exam 4 PY 101 - Intro to Psychology
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This 8 page Study Guide was uploaded by Madison Karnes on Tuesday December 8, 2015. The Study Guide belongs to PY 101 - Intro to Psychology at University of Alabama - Tuscaloosa taught by Craig Cummings in Fall 2015. Since its upload, it has received 160 views.
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Date Created: 12/08/15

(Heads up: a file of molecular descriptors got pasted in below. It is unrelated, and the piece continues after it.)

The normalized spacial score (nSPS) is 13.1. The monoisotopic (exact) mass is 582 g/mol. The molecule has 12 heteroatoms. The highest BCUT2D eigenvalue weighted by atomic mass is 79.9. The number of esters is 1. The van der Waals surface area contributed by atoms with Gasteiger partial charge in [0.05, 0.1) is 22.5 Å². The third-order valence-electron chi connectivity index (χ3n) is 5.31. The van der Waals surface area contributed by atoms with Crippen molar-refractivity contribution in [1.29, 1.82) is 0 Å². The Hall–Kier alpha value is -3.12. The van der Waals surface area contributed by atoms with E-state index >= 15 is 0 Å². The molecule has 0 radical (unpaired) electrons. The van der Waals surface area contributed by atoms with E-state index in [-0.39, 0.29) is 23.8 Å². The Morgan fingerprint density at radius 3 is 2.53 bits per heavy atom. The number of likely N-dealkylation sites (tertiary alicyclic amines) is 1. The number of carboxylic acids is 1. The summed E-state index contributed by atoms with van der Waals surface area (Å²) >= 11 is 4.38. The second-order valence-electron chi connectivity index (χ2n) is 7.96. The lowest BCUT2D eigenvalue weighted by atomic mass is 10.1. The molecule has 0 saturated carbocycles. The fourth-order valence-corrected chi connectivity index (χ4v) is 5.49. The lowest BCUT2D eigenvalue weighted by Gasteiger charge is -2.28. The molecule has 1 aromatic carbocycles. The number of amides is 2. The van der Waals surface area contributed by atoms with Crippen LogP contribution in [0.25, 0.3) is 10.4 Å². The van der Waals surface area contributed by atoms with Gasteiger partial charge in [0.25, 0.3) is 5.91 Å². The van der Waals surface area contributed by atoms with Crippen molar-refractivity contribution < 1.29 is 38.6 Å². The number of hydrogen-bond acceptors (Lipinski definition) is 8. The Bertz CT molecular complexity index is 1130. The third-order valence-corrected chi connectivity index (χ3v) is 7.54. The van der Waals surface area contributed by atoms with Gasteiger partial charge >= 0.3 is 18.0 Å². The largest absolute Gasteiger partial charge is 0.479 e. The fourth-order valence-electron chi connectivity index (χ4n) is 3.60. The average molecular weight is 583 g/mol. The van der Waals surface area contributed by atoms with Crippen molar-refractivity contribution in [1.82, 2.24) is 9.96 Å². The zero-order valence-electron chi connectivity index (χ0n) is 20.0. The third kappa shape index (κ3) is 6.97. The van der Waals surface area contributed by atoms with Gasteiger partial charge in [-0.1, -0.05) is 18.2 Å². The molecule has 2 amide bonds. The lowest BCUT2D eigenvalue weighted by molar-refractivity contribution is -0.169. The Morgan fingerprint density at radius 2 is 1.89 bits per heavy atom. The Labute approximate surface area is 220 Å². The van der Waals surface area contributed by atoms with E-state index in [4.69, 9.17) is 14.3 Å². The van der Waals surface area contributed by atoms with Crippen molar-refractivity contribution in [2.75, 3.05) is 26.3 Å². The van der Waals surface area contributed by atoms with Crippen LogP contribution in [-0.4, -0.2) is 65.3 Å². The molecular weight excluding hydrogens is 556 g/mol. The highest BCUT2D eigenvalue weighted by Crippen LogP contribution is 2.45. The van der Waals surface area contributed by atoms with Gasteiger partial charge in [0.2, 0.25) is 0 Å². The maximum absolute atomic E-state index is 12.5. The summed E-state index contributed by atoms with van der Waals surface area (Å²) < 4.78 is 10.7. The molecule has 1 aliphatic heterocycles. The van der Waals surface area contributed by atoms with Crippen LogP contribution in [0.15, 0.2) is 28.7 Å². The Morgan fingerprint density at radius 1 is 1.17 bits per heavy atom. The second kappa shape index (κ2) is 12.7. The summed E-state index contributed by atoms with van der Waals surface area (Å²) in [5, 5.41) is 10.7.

1. Be familiar with the following vocabulary, if they are very similar try to identify the distinctions among them; personality, personality trait, temperament, self- actualization, superordinate trait, idiographic vs. nomothetic approaches, projective vs. objective measures, self, self-awareness, self-schema, self-esteem, self-serving bias. -Personality: consists of the characteristics, thoughts, emotional responses and behaviors that are relatively stable in an individual over time and across circumstances. “the dynamic organization within the individual of those psychophysical systems that determine characteristic behavior and thought” -Personality trait: dispositional tendency to act in a certain way over time and across circumstances. -Temperament: general tendencies to feel or act in a certain way. Temperaments are broader than personality traits. Life experiences ma alter personality traits but temperaments represent the innate biological structures of personality. -Self actualization: humanistic approaches emphasize personal experience, belief systems, the uniqueness of the human condition and the inherent goodness of each person. The propose that we seek to fulfill our potential for personal growth through greater self understanding. -Superordinate trait: If the person behaves the same way on many occasions the person is characterized as possessing a trait. Traits such as impulsiveness and sociability can be viewed as superordinate traits. Eyesnck proposed that there are three superordinate traits: introversion/ extroversion, emotional stability and psychoticism. -Idiographic: person centered approaches to studying personality; they focus on the individual lives and how various characteristics are integrated into unique persons. assume all individuals are unique -Nomothetic approaches: approaches to studying personality that focus on how common characteristics vary from person to person. In other words idiographic approaches use a different metric for each person and nomothetic approaches uses the same metric to compare all people. -Projective measures: personality test that examine unconscious processes by having people interpret ambiguous stimuli. -Objective measures: relatively direct assessments of personality usually based on information gathered through self repost questionnaires or observer ratings -Self: persons sense of self involves the personals mental representation of personal experiences, the persons thought processes, physical boy and conscious awareness of being separate from others and uniques -Self awareness: helps lead people to act in accordance with the values and beliefs they hold. for example people are less likely to cheat if they are sitting in front of mirrors, seeing their own face reminds them the value of not cheating -Self Schema: each person processes information about himself deeply, thoroughly and atomically. Helps us perceive organize and interpret useful information about the self. It also helps each of us filter information so we are likely to notice things that are self relevant. -Self esteem: the evaluative aspect of the self concept, indicates a persons emotion response to contemplating personal characteristics.Although related to self concept, people can objectively believe positive things about themselves with ought liking themselves very much .conversely people can like themselves very much and therefore have high self esteem. -Self serving bias: the tendency for people to take personal credit for success but blame failures on external factors 2. Be able to describe up to 3 distinctions between psychodynamic and socio-cognitive theories of personality (hint. the PPTs have a table stating a few differences). If you can identify the 3 dimensions on which the two theories are compared and state the differences it might come in handy.Adifferent extreme comparison might be between Situationist (e.g., Skinner) and psychodynamic psychologists (e.g., Freud). Which of these two views relies heavily on learning within the person’s lifetime? Psychodynamic: based on self analysis and therapy, emphasis on unconscious mental influences, personality is inconsistent Socio-cognitive based on experimental findings, emphasis on conscious self regulated behavior, personality is situationally dependent Skinner rejected the idea that personality is the result of internal processes, viewed personality as mainly a learned response to patterns of reinforcement. 3. Freud believed that personality consists of what 3 structural components? Conscious: level consists of the thoughts that we are aware of preconscious level consists of content that is not currently in awareness but that could be brought to awareness Unconscious: level contains material that the mind cannot easily retrieve 4. Make sure that you know the 3 superordinate traits in Eysenck’s hierarchical model of personality. introversion/extraversion, emotional stability, and psychoticism. 5. Be familiar with the 5 factor theory of personality. What are the 5 factors? Is this approach considered idiographic or nomothetic? The 5 factor theory is nomothetic. How well does this apply to non-human animals? How well does the 5-factor theory hold up to cultural differences?Are there any gender differences related to 5 factor theory? The five factors are: Openess to experience (imaginative vs down to earth, likes variety vs. likes routine, independent vs conforming Conscientiousness(organized vs disorganized, careful vs careless, self disciplined vs weak willed) Extraversion(social versus retiring, fun loving vs. sober, affectionate vs reserved) Agreeableness(soft hearted vs ruthless, trusting vs suspicious, helpful vs uncooperative) Neuroticism(worried vs. calm, insecure vs secure, self pitying vs self satisfied) -it is nomothetic, because it looks at how all people vary on the five basic personality traits. -the big five emerge across cultures, adults and children, even when vastly different questionnaires assess the factors. some cross cultural differences, such as how interpersonal relatedness, or harmony isn't important in western culture but is much more important in china. one reason for this could be that many chinese live in densely populated areas, therefore getting along with others my be more essential than in places where people live farther apart. -gender differences related: 6. How have twin studies informed our understanding of the role of genetics and/or environment in personality? Figure 13.19 summarizes twin study findings related to 5 personality traits. Twin studies are a type of descriptive study in which (biologically related) twins’ (either identical or non-identical) personalities are measured are compared to determine how similar, or different, they are. If the personalitiesidentical twins are more similar than the personalities of non-identical twins, scientistcan safely attribute the similarityto the greater extent of genetic similarity in the identical twins. It is safer to conclude that the similarities are genetically linked because the environment has essentially been the same for twins (both identical and non-identical). If the environment is the only important determinant of personality and genetics do not matter , then both types of twins should have the same degree of similarity. However, this is not the case. Twin studies can also compare personalities between identical twins raised together and identical twins reared apart. If the later share the same degree of similarity as the former, it indicates that completely different environments did not influence personality. Leaving genetics to account for the similarities. A3 type of study is an adoption study in which the personalities of two non-related children raised in the same environment are compared. Even when reared in different environments (which can happen if the parents lose custody of the children and the children are paired with different foster homes) identical twins usually share a large number of personality traits. These studies typically confirm that personality is largely a function of genetics and is determined less by environmental circumstances. The opposite occurs when two un-related children are raised by non- biological parents. The personalities are typically different between children and parents. 7. What relationship is there between infant temperament and adult personality? Childhood temperament is a reliable predictor of adult personality traits. It accurately predicts specific patterns of behavior and overall personality structure.According to the experiment summarized by figure 13.20 which of the infant temperaments were strong predictors of adult behavior? Which behaviors and which temperaments were assessed? Under controlled temperament was the strongest predictor in adult behavior, inhibited temperament is biologically determined, well adjusted and inhibited are less likely to have the same behavior problems of uncontrolled children. 8. When it comes to personally relevant information, are there any differences in depth, thoroughness, or automaticity of processing personally relevant vs. non-relevant information? 9. When it comes to Freudian/Neo-Freudian vs. trait theories, which focus on description and which focus on explanation? Freudian/Neo-Freudian theories focus more on explanation. In these theories, ones personality develops while the Id, Ego, and Superego are in a way fighting with one another to determine conscious thought, which in turn leads to behavior, which is in turn the reflection of ones personality (the way they tend to act). So, it is essentially an explanation of how personality develops without focusing on describing how the person acts (behaves). On the other hand, trait theories are created through the identification of common behavior patterns among multiple people. Trait theories are essentially created through descriptive observation. So, trait theories are by definition more descriptive in nature than explanatory. Psychological Disorders Study Guide 1. According to the DSM what factors constitute a psychopathology? Think personal distress, cultural norms, and adaptive vs. maladaptive behaviors. -psychopathology- sickness or disorder of the mind many behaviors considered normal in one setting may not be considered deviant in other settings does the person act in a way that deviates from cultural norms for acceptable behavior? is the behavior maladaptive? that is does the behavior interfere with the persons ability to respond appropriately to different situations? is the behavior disruptive, does it cause the individual person distress or does it threaten people in the community? does the behavior cause discomfort and concern to others thus impairing the persons social relationship psychopathology is a line between normal and abnormal, thoughts/ behaviors that are maladaptive rather than deviant must interfere with at least one aspect of the persons life to determine whether a given behavior or a set of behaviors is a mental disorder or simply unusual 2. Be familiar with the distinction between structured and unstructured clinical interviews. What is the goal of both methods? They are both part of psychological testing, right? How is psychological testing different from neuropsychological testing? -distinction between the two: unstructured is highly flexible, interview is many times guided by the past experiences with the client and catered toward the client's needs. Structured is standardized questions in the same order each time, no room for flexibility. Psychological testing provide information that is useful for treating psychological disorders, neuropsychological testing might incite problems with a particular brain region. 3. What two, broadly stated, factors are most attributed to the cause of mental disorders? biological factors and psychological factors 4. How are obsessions and compulsions related to OCD? Involves frequent intrusive thoughts and compulsive actions. Obsessions are recurrent intrusive and unwanted thoughts or ideas or mental images. Compulsions are particular acts that the OCD patient feels driven to perform over and over again. 5. In relation to depression be familiar with the distinctions among the following: major depressive disorder, dysthymia, hypomania, mania, bipolar disorder (type 1 and 2), and seasonal affect disorder. How is SAD related to geographical location? Overall, is depression more common in men or women? Bipolar disorders involve radical fluctuations in mood, bipolar disorder is much less common than depression. Whereas depression is more common in women, bipolar is equally prevalent in women and men. Bipolar emerges most commonly during late adolescence or early adult hood. manic episode are characterized by elevated mood, increased activity, diminished need for sleep, grandiose ideas, racing thoughts and extreme distractibility hypomanic episodes are often characterized by heightened creativity and productivity. they can be extremely pleasurable and rewarding. In fact, not too disruptive in people’s lives. Major depression according to DSM criteria, a person must have one of two symptoms: depressed (often irritable) mood or loss of interest in pleasurable activities for at least two weeks. In addition the person must have other symptoms such as appetite and weight changes, sleep disturbances, loss of energy, difficulty concentrating, feeling of self reproach or guilt, and frequent thoughts of death and perhaps suicide. Unlike major depression, dysthymia is mild to moderate severity. This kind of depression is not severe enough to merit diagnosis of major depression. That is, people with major dysthymia may have many of the same symptoms of people with depression but those symptoms are less intense. The distinctions between depressive disorder, dysthymia and major depression are unclear. In keeping with a dimensional view of mental disorders these states may be point along a continuum rather distinct disorders. One research finds dysthymia leads to major depression. Geographically: less seen in developing countries where people do not take advantage of the treatment options because they do not want to admit to being depressed 6. Anxiety disorders: be familiar with the symptoms and distinctions among generalized anxiety disorder, panic disorder, obsessive compulsive disorder, phobias, and obsessive compulsive disorder. What do OCD and GAD have in common? Those suffering from anxiety disorders feel anxious tense and apprehensive. They are offend depressed and irritable because they cannot see any solution to their anxiety. Constant worry can make falling asleep and staying asleep difficult, and attention span and concentration can be impaired. By continually arousing the autonomic nervous system, chronic anxiety also causes bodily symptoms like sweating, dry mouth, rapid pulse, shallow breathing, increased blood pressure, and increased muscular tension, hypertension, headaches, and intestinal problems and can eve cause illness and tissue damage. Phobic disorder: classified based on the object of the fear. Fear is exaggerated and out of proportion to the actual danger Generalized anxiety disorder: (GAD) always present, constantly anxious and worry incessantly about minor matters, the sufferer is constantly on the alert for problems. Resulting in distractibility, fatigue, irritability, sleep problems, headaches, restlessness, light headedness and muscle pain. Women are diagnosed more than men. Obsessive Compulsive Disorder: frequent intrusive thoughts and compulsive actions. More common in women than men,generally begins in early adulthood. OCD anticipate catastrophe and loss of control. Opposed to those with other anxiety disorders, who fear what might happen to them, those with OCD fear what they might do or might have done. OCD and GAD: more common in women than men, in OCD the person allows an impulse to enter the consciousness and then the prefrontal cortex becomes overactive in an attempt to compensate.As a result associations established between obsessions and behaviors that reduce the anxiety arising from the obsessions. They share emotional, cognitive, somatic and motor symptoms. Anxiety results from cognitive factors such as paying excessive attention to perceived threats, situational factors such as observing another’s individuals fearful reaction and biological factors such as temperamental style. These factors interest to produce OCD. These interactions illustrate that nature and nurture influence the development of this condition. 7. What didAaron Beck hypothesize about the though pattern of individuals with depression? hypothesized that people with depression think negatively about themselves and about the future. Beck refers to these negative thoughts about self, situation, future as the cognitive triad. People with depression blame misfortunes on person defects while seeing positive occurrences as the result of luck. People who are not suffering depression do the opposite. Beck notes that people with depression make errors in logic. For example: they generalize based on single events, magnify the seriousness of bad events think in extremes, and take responsibility for bad events that have little to do with them. 8. Be familiar with dissociative identity disorder. What was this disorder formerly referred to as? (Should be obvious). Formally called multiple personality disorder. This condition consists of the occurrence of two or more distinct identities in the individual. Most people diagnosed with DID are women who report being severely abused as children. Children cope with abuse by pretending it is happening to someone else. Overtime this dissociated state takes on its own identity. The separate identities usually differ, gender identify, sexual orientation, age, language spoken, interests, psychological profiles and patterns of brain activation. Even their handwriting can differ. 9. Schizophrenia: be familiar with the distinction between positive and negative symptoms. What two side effects have been linked to typical antipsychotics? Positive symptoms: delusions are false beliefs based on innocent inferences about reality. Persistence of this belief in spite of clear evidence to the contrary is a good example of how people with psychological disorders can deny reality because their cognitive processes misinform them about what is real and what is not. Delusions are characteristics of schizophrenia regardless of the culture, but the type of delusion can be influenced by cultural factors. Hallucinations are false sensory perceptions that are experienced without an external source.Auditory hallucinations are often accusatory voices. These voices may tell the person with schizophrenia that he or she is evil or inept or they may command the person to do dangerous things. Loosening of associations individual shifts between seemingly unrelated topics as he or she speaks making it difficult or impossible for a listener to follow train of thought. Disorganized behavior: people exhibiting this symptom might wear multiple layers of clothing even on hot summer days, walk along muttering to themselves, alternate between anger and laughter, or pace and wring their hands as if extremely worried Negative symptoms: patients becoming isolated and withdrawn, often avoid eye contact and seem apathetic. They do not express emotion even when discussing emotional subjects. Speech is slowed, they say less than normal, use monotonous tone of voice, long pause before answering, failure to respond to a question, inability to complete an utterance after initiating. Negative symptoms are more common in men than women. Although positive symptoms can be reduced with antipsychotic medications, negative symptoms often persist. Positive symptoms are neurotransmitter dysfunction and negative are associated with abnormal brain anatomy. 10. Personality disorders: make sure you are familiar with the distinction between antisocial personality disorder and borderline personality disorder. How easily are these disorders treated (Ch. 15)? What seems to be the most effective treatment for BPD (Ch. 15)? What is the relationship between age andAPD related crime? In what setting isAPD treatment most effective (Ch. 15)? boarderline personality disorder is characterized by disturbances in identity, in effect and in impulse control. Called borderline initially because patients were considered on the boarder between normal and psychotic. twice as common in women than men. Dialectical Behavior Therapy is the best for BPD it combines elements of bejaviaoal and cognitive treatments with a mindfulness approach based on eastern meditative practices. antisocial personality disorder is marked by lack of empathy or remorse. Those withAPD behave in socially undesirable ways such as breaking the law because they tend to be hedonistic, seeking immediate gratification of wants and needs without any thoughts of others. Normally goes away at the age of 40 reason unknown. Anti anxiety drug may lower hostility levels somewhat and lithium has shown promise in treating aggressive impulsive behavior of violent criminals who are psychopathic. setting is most effective in society, where they can see rules than by trying to get around them. Psychopaths display more extreme behaviors than those withAPD. They are pathological in their degree of callousness and are particularly dangerous. 11. Childhood Disorders: How has the diagnosis of autism changed since the DSM III? Has the prevalence in autism changed in the last 30 years? Is this likely attributed to a change in the population or might it be due to something else? Be familiar with the core symptoms of autism (they have been consistent across all DSM versions). What is the prognosis of autism? ADHD, what are the core symptoms ofADHD? What is the prognosis ofADHD? In the past thirty years there was a dramatic increase in the number of children diagnosed with autism. This increase was likely due to the greater awareness of symptoms by parents and physicians and a willingness to apply the diagnosis to a wider spectrum of behaviors.Autism is characterized by deficits in social interaction by impaired communication and restricted interest. Children with severe autism are unresponsive, impaired language social and cognitive development and restricted and receptive behavior. Autism is primarily a biological disorder. Gene mutations play a role. Prenatal and or neonatal events that may result in brain dysfunction. ADHD: restlessness, inattentive and impulsive. they need to have directions repeated and rules explained over and over. Often friendly talkative, they can have trouble making and keeping friends because they mis subtle social cues and make unintentional social mistakes. The cause of the disorder is unknown. It is most likely a heterogenous disorder in other words the behavioral profiles of children withADHD var so the causes of the disorder most likely vary as well. Children withADHD more likely than other children come from disturbed families, Connection between the frontal lobes and limbic system is impaired in ADHD patients. Treatment of Psychological Disorders 1. Generally speaking, is pharmacological or behavioral treatment associated with greater long term improvement? Behavioral treatment would be better for long term improvement but it might require the patient to continue treatment 2. What was the core of Freud’s psychoanalytic therapy approach? Therapist aim to help a patient examine the patients needs defenses and motives as a way of understanding why the patient is distressed. Most proponents of the psychodynamic perspective continue to embrace frauds “talking therapy” 3. What factors were ignored by Freud but later incorporated into various models of psychopathology by some of the neo-Freudians? 4. What is the focus of the humanistic approach to treatment? emphasize personal experience and the individuals belief systems goal of humanistic therapy is to treat the person as a whole, not as a collection of behaviors or a repository of repressed thoughts. 5. Be familiar with the psychoanalytic, cognitive behavioral (CBT), behavioral, and cognitive approaches to treatment. Know the differences among them. Focus on the general/overall principles. 6. Be familiar with the process of exposure therapy. What is systematic desensitization and what is a fear hierarchy? I would recommend that you practice describing how you might implement this technique for a specific phobia. 7. What is evidence based treatment? How does it differ from more traditional forms of treatment? How might it be advantageous? 8. What is group therapy and what advantages might it have over individual therapy? 9. Be familiar with electroconvulsive therapy, deep brain stimulation, transcranial magnetic stimulation, screaming therapy, and reenacted birthing. If these treatments are used today which disorders are they used to treat when and if they are effective? 10. In relation to antipsychotic medications, what is compliance and why might it be an issue? Think about the case of bipolar depression with the presence of mania. 11. In the treatment of schizophrenia we discussed the success of chlorpromazine (chapter 14 slides “sources of schizophrenia”) which treated positive symptoms while producing negative symptoms and other motor deficits. In regard to the motor deficits, which disease shares similar motoric symptoms? 12. Be familiar with Marsha Linehan’s Dialectical behavior therapy used to treat BPD. Be familiar with the steps involved in this form of treatment.